By Warren Ellis (Writer), Juan Jose Ryp (Artist), and Digikore Studios (Colors)

Some Thoughts Before The Review: Warren Ellis’ twisted tale about the price of being superhuman is not for the faint of heart. For those looking for something a bit on the brutal side will find a lot to like about No Hero.

The Story: Carrick has been keeping secrets from Josh. As it turns out, Josh isn’t such a fan of the truth…

What’s Good and What’s Not So Good: No Hero #6 is a predictable, gratuitously violent comic that’s over far too quickly and, in some ways, delivers too little, too late. Now, with that said, it’s also a comic that’s a hell of a lot of fun and a great example of how execution can make all the difference in the world when a creative team is firing on all cylinders. Make sense?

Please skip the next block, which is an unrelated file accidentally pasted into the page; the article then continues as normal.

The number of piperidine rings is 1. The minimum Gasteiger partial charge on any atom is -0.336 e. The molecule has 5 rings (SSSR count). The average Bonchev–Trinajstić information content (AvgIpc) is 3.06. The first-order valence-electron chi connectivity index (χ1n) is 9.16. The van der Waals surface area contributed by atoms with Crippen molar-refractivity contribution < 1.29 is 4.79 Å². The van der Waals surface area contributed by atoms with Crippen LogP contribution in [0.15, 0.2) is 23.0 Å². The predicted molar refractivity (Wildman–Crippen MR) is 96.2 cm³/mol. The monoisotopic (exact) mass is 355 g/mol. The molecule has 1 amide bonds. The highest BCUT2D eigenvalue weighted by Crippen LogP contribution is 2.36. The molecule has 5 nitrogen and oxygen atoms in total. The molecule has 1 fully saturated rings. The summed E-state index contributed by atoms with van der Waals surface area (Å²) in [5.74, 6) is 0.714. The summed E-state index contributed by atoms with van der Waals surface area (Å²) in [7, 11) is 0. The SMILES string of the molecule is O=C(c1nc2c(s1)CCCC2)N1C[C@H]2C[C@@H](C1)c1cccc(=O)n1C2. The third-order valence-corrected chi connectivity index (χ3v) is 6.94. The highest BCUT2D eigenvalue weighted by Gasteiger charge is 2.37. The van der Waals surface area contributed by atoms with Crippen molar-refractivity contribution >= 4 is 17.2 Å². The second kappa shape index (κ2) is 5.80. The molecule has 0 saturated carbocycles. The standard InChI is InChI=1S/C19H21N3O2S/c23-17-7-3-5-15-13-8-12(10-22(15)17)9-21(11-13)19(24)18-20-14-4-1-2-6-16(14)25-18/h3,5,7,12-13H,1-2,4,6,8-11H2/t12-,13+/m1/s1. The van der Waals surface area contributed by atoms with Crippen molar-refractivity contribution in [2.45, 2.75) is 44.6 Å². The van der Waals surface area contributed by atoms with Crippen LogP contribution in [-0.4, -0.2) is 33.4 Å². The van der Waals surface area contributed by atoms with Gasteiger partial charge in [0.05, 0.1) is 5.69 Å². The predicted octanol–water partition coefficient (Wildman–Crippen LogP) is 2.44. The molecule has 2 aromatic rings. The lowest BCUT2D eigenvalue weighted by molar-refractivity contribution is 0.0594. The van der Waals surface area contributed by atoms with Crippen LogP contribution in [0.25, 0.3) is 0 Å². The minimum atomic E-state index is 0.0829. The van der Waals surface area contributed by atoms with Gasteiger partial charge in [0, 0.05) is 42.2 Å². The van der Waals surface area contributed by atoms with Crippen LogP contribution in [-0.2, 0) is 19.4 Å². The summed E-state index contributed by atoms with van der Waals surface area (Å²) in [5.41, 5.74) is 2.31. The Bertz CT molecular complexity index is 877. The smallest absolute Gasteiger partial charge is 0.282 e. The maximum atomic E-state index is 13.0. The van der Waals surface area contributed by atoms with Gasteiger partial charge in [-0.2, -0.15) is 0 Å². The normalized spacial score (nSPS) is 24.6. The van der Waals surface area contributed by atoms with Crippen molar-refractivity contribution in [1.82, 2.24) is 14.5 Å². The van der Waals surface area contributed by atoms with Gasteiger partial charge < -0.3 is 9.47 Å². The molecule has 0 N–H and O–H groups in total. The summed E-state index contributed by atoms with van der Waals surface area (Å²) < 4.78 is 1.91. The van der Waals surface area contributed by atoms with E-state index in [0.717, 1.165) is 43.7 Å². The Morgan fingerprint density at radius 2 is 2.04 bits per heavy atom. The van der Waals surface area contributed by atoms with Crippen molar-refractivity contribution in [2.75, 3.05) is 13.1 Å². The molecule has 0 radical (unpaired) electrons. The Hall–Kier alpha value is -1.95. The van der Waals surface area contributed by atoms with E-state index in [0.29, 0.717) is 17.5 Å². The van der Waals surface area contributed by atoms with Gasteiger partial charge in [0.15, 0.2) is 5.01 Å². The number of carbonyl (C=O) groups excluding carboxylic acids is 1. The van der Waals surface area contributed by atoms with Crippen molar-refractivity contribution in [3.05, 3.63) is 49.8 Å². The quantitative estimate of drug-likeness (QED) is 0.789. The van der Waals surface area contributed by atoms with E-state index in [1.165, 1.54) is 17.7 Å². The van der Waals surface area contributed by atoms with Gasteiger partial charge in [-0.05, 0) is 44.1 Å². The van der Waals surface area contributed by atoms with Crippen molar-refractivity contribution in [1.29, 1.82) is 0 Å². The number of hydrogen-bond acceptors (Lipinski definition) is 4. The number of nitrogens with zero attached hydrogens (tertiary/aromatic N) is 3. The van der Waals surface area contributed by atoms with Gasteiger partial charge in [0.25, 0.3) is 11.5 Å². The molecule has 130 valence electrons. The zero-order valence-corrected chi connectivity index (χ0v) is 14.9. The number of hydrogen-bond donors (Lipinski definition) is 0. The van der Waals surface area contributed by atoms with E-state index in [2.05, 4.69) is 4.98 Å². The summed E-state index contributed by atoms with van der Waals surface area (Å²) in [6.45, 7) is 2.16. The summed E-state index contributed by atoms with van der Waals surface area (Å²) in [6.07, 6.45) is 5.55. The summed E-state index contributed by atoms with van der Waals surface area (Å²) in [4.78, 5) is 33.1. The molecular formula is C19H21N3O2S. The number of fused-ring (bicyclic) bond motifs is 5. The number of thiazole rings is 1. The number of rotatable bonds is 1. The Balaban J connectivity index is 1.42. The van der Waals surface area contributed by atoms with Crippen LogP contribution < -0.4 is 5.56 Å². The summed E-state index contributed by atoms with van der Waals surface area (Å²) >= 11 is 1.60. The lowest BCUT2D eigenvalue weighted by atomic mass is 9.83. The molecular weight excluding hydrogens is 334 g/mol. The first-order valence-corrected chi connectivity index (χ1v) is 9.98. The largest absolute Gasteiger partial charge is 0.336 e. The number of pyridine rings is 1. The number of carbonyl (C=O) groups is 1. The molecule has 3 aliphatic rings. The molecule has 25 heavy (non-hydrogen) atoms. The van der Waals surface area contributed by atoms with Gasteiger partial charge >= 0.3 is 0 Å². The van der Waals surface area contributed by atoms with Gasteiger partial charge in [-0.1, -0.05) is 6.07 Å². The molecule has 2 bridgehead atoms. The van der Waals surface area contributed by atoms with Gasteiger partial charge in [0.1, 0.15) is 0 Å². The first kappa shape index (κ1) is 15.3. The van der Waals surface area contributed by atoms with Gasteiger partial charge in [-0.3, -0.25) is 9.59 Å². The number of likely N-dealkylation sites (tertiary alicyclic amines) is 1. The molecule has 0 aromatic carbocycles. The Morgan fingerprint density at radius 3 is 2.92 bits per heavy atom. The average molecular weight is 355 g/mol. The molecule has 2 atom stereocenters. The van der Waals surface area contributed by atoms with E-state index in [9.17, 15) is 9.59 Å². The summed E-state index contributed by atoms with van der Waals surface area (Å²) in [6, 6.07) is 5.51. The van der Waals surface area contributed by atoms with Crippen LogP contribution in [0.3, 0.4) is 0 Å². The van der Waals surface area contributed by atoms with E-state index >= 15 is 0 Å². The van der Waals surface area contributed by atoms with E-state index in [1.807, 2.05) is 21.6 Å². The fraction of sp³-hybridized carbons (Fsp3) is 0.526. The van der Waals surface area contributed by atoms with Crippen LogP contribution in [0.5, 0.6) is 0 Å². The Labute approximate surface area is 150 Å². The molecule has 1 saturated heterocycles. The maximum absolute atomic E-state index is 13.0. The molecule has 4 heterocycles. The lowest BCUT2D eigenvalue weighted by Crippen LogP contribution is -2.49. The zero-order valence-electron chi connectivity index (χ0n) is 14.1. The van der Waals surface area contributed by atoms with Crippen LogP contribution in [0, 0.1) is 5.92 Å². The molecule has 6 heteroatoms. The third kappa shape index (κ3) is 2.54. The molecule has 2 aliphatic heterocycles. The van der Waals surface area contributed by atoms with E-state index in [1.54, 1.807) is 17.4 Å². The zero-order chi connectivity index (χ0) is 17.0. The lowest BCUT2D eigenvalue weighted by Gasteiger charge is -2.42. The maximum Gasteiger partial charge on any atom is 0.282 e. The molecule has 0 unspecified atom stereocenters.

Warren Ellis manages to overcome the generic revelations about Carrick’s superhuman team by giving the razor sharp dialogue a sense of weight and scope. Carrick is written with such a wit and arrogance that it becomes easy to accept Ellis’ alternate version of history as well as the very foundation of what No Hero is all about. In addition, Josh becomes realistically distant and disappointed as the information he receives begins to sink in. And that’s when Juan Jose Ryp truly takes over.

Simply put, you haven’t seen the type of violence that Ryp delivers. It’s disturbing, it’s ridiculously over the top, and it’s downright disgusting at times. It’s also filled with impressive details and leaves quite an impression. But violence is not all Ryp can do. He’s also quite a storyteller and character artist. While Ryp’s unique panel layout occasionally makes following along a bit difficult, it’s a minor complaint when the visuals hit with such force.

Conclusion: Despite a few wonky looking scenes and a less than surprising plot twist, No Hero #6 manages to deliver almost everything I’ve been waiting for. It’s smart, it’s brutal, and it’s very entertaining.

Grade: B

-Kyle Posluszny

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Conclusion